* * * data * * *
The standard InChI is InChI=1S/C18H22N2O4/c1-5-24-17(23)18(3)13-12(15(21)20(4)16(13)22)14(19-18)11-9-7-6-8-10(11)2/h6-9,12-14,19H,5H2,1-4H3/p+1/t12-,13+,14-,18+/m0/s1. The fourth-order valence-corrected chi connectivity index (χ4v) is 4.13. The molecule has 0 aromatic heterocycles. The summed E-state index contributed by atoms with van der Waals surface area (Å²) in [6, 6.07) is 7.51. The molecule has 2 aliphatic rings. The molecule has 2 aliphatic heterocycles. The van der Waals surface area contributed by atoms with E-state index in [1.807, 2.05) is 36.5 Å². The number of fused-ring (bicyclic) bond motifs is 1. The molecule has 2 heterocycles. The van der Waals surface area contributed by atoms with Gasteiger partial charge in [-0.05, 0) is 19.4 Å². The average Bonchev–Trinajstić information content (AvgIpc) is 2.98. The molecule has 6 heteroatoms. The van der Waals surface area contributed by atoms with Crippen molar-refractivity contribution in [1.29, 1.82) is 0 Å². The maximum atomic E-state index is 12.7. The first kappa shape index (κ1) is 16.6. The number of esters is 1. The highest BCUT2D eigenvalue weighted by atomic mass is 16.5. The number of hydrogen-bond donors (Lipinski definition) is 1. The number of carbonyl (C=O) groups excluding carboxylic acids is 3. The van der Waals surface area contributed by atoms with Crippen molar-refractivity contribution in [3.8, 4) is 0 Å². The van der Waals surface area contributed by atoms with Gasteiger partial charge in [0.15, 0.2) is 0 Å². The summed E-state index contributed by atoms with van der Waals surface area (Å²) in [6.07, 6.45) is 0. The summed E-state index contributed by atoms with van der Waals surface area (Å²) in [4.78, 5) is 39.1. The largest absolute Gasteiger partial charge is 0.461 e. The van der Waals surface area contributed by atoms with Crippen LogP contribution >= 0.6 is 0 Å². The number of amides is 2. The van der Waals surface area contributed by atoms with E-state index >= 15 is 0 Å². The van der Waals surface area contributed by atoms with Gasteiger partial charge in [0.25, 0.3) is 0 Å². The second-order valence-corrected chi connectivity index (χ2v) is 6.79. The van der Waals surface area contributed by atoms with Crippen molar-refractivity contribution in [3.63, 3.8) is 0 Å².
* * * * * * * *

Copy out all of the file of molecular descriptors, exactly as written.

The standard InChI is InChI=1S/C18H22N2O4/c1-5-24-17(23)18(3)13-12(15(21)20(4)16(13)22)14(19-18)11-9-7-6-8-10(11)2/h6-9,12-14,19H,5H2,1-4H3/p+1/t12-,13+,14-,18+/m0/s1. The fourth-order valence-corrected chi connectivity index (χ4v) is 4.13. The molecule has 0 aromatic heterocycles. The summed E-state index contributed by atoms with van der Waals surface area (Å²) in [6, 6.07) is 7.51. The molecule has 2 aliphatic rings. The molecule has 2 aliphatic heterocycles. The van der Waals surface area contributed by atoms with E-state index in [1.807, 2.05) is 36.5 Å². The number of fused-ring (bicyclic) bond motifs is 1. The molecule has 2 heterocycles. The van der Waals surface area contributed by atoms with Gasteiger partial charge in [-0.05, 0) is 19.4 Å². The average Bonchev–Trinajstić information content (AvgIpc) is 2.98. The molecule has 6 heteroatoms. The van der Waals surface area contributed by atoms with Crippen molar-refractivity contribution in [1.29, 1.82) is 0 Å². The maximum atomic E-state index is 12.7. The first kappa shape index (κ1) is 16.6. The number of esters is 1. The highest BCUT2D eigenvalue weighted by atomic mass is 16.5. The number of hydrogen-bond donors (Lipinski definition) is 1. The number of carbonyl (C=O) groups excluding carboxylic acids is 3. The van der Waals surface area contributed by atoms with Crippen molar-refractivity contribution in [3.8, 4) is 0 Å². The van der Waals surface area contributed by atoms with Gasteiger partial charge in [0.15, 0.2) is 0 Å². The summed E-state index contributed by atoms with van der Waals surface area (Å²) in [6.07, 6.45) is 0. The summed E-state index contributed by atoms with van der Waals surface area (Å²) in [4.78, 5) is 39.1. The largest absolute Gasteiger partial charge is 0.461 e. The van der Waals surface area contributed by atoms with Crippen LogP contribution >= 0.6 is 0 Å². The number of amides is 2. The van der Waals surface area contributed by atoms with E-state index >= 15 is 0 Å². The van der Waals surface area contributed by atoms with Gasteiger partial charge in [0.25, 0.3) is 0 Å². The second-order valence-corrected chi connectivity index (χ2v) is 6.79. The van der Waals surface area contributed by atoms with Crippen molar-refractivity contribution in [3.63, 3.8) is 0 Å².